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Tesla Autopilot safety faces bigger questions as US upgrades crash probe

The interior of a Tesla Model X seen at a car expo.

Getty Images | Sjoerd van der Wal

The National Highway Traffic Safety Administration (NHTSA) has upgraded an investigation into Tesla’s Autopilot system in a move that could lead to a recall.

The NHTSA’s Office of Defects Investigation opened the probe of Tesla Autopilot in August 2021 due to “eleven crashes in which Tesla models of various configurations have encountered first responder scenes and subsequently struck one or more vehicles involved with those scenes.” Five other crashes have since been added to the analysis, which covers 830,000 Tesla Model Y, Model X, Model S, and Model 3 cars released from 2014 to 2022. The crashes being investigated resulted in 15 injuries and one death, the NHTSA said.

An NHTSA notice published Thursday said the investigation has been “upgraded to an Engineering Analysis (EA) to extend the existing crash analysis, evaluate additional data sets, perform vehicle evaluations, and to explore the degree to which Autopilot and associated Tesla systems may exacerbate human factors or behavioral safety risks by undermining the effectiveness of the driver’s supervision. In doing so, NHTSA plans to continue its assessment of vehicle control authority, driver engagement technologies, and related human factors considerations.”

The NHTSA explains that an Engineering Analysis is the second of two phases in an investigation, with the first phase being a Preliminary Evaluation. The second phase can take over a year in complex cases and may lead to a recall if a safety-related defect is found.

NHTSA’s findings so far

The NHTSA’s Tesla probe began 10 months ago as a Preliminary Evaluation “to assess the performance of Tesla’s Autopilot system” due to “an accumulation of crashes in which Tesla vehicles, operating with Autopilot engaged, struck stationary in-road or roadside first responder vehicles tending to pre-existing collision scenes,” the agency said in its update.

In one of those cases, Tesla was sued by five Texas police officers who were injured when a Tesla Model X in Autopilot mode crashed into police vehicles that were stopped and had their flashing lights turned on.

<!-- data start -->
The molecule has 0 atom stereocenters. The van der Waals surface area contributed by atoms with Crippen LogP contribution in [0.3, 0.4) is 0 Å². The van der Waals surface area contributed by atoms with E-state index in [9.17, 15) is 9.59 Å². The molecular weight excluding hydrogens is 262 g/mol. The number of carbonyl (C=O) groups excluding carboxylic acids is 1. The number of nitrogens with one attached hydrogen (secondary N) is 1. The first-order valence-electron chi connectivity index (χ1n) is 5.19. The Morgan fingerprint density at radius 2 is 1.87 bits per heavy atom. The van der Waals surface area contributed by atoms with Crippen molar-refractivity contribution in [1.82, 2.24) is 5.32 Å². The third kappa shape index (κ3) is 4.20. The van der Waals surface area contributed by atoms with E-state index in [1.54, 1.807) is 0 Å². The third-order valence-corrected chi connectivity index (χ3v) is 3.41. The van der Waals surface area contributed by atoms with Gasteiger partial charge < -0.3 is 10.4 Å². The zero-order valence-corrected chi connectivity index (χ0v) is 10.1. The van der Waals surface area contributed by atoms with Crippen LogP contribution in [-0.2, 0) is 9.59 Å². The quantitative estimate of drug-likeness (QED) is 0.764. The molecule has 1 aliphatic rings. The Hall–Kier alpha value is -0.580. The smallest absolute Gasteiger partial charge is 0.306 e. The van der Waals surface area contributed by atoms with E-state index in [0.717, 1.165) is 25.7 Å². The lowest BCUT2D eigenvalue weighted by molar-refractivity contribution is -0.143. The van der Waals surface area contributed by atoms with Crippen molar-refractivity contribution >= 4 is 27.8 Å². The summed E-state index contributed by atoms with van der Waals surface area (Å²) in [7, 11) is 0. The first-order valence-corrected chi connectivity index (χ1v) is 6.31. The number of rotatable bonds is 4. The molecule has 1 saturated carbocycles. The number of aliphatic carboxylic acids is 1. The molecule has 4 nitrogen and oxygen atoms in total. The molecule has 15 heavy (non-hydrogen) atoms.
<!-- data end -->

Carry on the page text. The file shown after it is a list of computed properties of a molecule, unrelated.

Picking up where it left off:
Summarizing its findings so far, the NHTSA said its “analysis of these sixteen subject first responder and road maintenance vehicle crashes indicated that Forward Collision Warnings (FCW) activated in the majority of incidents immediately prior to impact and that subsequent Automatic Emergency Braking (AEB) intervened in approximately half of the collisions. On average in these crashes, Autopilot aborted vehicle control less than one second prior to the first impact.”

The NHTSA notice continued:

All subject crashes occurred on controlled-access highways. Where incident video was available, the approach to the first responder scene would have been visible to the driver an average of 8 seconds leading up to impact. Additional forensic data available for eleven of the collisions indicated that no drivers took evasive action between 2-5 seconds prior to impact, and the vehicle reported all had their hands on the steering wheel leading up to the impact. However, most drivers appeared to comply with the subject vehicle driver engagement system as evidenced by the hands-on wheel detection and nine of eleven vehicles exhibiting no driver engagement visual or chime alerts until the last minute preceding the collision (four of these exhibited no visual or chime alerts at all during the final Autopilot use cycle).

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